|The newest coalition between conservative black pastors and the mostly white anti-LGBTQ industry exploits the Civil Rights movement to diminish the LGBTQ equality movement and renders African-American LGBTQs invisible.|
Editor's note - Please DO NOT be like our opposition. Do not use this post as proof of the ridiculous LGBTQ vs. African-American argument. Do not fall into the trap of getting caught up in that argument. Our equality and survival depends upon knowing that we ALL have the same opposition and knowing that, just like with Milo Yiannopolous with the LGBTQ community, there are some African-Americans willing to exploit ignorance and prejudice for their own gains.
One thing the LGBTQ community has earned in our successful fight for marriage equality is how the anti-LGBTQ industry has no problem using African-American pastors and conservatives as a tool either to turn the black community against us or to give themselves some type of credibility with other white folks.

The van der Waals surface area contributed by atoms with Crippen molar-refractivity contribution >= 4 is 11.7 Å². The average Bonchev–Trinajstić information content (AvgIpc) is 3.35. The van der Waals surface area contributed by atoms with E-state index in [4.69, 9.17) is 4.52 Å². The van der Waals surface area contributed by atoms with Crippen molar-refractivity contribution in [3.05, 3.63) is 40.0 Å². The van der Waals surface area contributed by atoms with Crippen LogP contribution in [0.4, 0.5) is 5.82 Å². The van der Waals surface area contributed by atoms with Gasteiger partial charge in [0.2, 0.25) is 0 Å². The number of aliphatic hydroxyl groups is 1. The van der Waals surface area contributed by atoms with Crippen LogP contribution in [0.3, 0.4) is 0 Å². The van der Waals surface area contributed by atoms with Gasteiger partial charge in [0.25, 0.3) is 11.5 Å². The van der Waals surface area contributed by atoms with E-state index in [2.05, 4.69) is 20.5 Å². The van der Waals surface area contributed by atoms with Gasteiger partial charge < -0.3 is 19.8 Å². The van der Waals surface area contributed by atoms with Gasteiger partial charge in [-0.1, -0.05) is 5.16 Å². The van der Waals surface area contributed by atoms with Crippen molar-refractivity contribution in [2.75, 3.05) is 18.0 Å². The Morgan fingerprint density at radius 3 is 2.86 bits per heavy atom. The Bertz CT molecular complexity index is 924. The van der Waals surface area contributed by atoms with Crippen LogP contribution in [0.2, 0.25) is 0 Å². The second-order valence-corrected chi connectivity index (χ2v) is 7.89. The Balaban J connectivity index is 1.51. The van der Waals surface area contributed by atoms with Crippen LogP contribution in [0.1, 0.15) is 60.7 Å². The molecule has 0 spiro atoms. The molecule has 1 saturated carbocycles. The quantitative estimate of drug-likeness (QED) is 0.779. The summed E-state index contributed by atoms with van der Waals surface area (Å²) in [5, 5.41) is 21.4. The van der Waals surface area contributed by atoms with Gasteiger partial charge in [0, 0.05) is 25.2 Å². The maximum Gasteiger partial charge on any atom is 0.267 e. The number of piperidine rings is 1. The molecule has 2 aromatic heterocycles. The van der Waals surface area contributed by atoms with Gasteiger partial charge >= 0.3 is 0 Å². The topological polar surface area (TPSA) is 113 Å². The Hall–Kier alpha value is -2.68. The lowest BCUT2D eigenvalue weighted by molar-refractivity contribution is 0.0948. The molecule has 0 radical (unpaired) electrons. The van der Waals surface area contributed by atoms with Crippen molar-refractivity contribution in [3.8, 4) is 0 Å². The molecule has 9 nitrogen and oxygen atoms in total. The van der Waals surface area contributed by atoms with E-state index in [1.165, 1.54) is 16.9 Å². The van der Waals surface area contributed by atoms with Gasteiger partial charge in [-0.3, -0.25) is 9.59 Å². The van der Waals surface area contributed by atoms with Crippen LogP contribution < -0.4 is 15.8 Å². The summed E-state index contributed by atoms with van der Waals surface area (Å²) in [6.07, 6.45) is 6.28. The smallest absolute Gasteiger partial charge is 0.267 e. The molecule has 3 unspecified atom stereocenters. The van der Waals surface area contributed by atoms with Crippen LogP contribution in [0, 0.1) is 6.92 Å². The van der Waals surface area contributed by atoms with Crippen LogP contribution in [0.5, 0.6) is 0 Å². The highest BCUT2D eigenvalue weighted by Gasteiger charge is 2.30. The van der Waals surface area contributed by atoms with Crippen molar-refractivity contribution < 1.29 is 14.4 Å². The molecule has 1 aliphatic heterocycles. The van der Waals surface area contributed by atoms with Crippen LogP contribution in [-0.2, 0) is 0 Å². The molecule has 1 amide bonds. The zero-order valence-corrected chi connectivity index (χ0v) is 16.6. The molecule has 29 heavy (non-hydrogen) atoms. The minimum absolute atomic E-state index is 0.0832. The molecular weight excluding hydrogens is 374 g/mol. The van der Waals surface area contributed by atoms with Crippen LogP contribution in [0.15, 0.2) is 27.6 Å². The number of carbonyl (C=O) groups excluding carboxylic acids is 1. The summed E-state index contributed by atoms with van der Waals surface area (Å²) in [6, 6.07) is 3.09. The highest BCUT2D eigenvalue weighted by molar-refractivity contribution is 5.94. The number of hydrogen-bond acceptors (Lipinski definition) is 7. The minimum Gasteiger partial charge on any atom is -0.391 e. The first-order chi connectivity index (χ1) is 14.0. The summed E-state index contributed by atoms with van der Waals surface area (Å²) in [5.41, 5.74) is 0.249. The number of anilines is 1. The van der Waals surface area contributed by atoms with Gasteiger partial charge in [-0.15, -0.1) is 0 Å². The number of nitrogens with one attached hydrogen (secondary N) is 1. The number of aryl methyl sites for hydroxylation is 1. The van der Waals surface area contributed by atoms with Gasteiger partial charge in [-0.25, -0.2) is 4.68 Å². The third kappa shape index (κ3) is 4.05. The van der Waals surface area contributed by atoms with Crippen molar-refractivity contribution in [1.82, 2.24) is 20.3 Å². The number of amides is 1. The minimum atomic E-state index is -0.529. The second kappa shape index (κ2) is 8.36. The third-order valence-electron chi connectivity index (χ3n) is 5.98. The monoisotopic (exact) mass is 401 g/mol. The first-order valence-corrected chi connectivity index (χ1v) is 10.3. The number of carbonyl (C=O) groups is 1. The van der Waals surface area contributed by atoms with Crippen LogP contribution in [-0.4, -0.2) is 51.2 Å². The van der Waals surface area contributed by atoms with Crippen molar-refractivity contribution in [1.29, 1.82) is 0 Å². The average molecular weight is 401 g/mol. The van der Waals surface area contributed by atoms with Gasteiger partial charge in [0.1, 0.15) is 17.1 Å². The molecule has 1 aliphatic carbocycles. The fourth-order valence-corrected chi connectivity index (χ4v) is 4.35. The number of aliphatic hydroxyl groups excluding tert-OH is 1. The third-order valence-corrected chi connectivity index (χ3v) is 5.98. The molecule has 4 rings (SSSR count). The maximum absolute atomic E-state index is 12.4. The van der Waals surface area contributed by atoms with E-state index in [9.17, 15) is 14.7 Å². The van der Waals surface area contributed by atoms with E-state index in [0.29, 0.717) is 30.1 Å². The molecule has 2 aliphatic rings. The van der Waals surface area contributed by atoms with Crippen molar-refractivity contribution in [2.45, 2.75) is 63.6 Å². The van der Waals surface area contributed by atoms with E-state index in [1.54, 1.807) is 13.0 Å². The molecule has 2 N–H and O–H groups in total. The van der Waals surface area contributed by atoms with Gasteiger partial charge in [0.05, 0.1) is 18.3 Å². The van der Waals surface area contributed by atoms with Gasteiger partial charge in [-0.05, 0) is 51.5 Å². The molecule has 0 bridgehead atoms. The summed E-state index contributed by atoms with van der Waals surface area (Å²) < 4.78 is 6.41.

The National Organization for Marriage tried to use this strategy. It even employed a pastor by the name of William Owens as its "bona fide" civil rights movement leader. to lash out against marriage equality and the LGBTQ community. Employed is the correct term because the group was paying him and his wife for their efforts. We later found out that Owens was known for being the black token for conservative white groups (for a price.)
I wonder how much the anti-LGBTQ industry is paying for THIS version of the old divide-and-conquer game:
Yesterday, a group of black leaders made that quite clear in a special press conference on the steps of the Supreme Court. Tired of hearing the LGBT community compare its experience to the real suffering of the civil rights movement, church and civic leaders decided to speak out about why Jack's case matters. FRC's Dean Nelson and FRC Action's Patrina Mosley spoke, sharing deeply personal stories about the pain and prejudice their families experienced over the color of their skin. Patrina talked about how insulting it is to hear LGBT activists equate their "persecution" to generations of African Americans.
Ah yes. Deliberately omitting or diminishing the existence of LGBTQs of color in order to push the phony idea that the gay community is attempting to "equate their struggle to black people."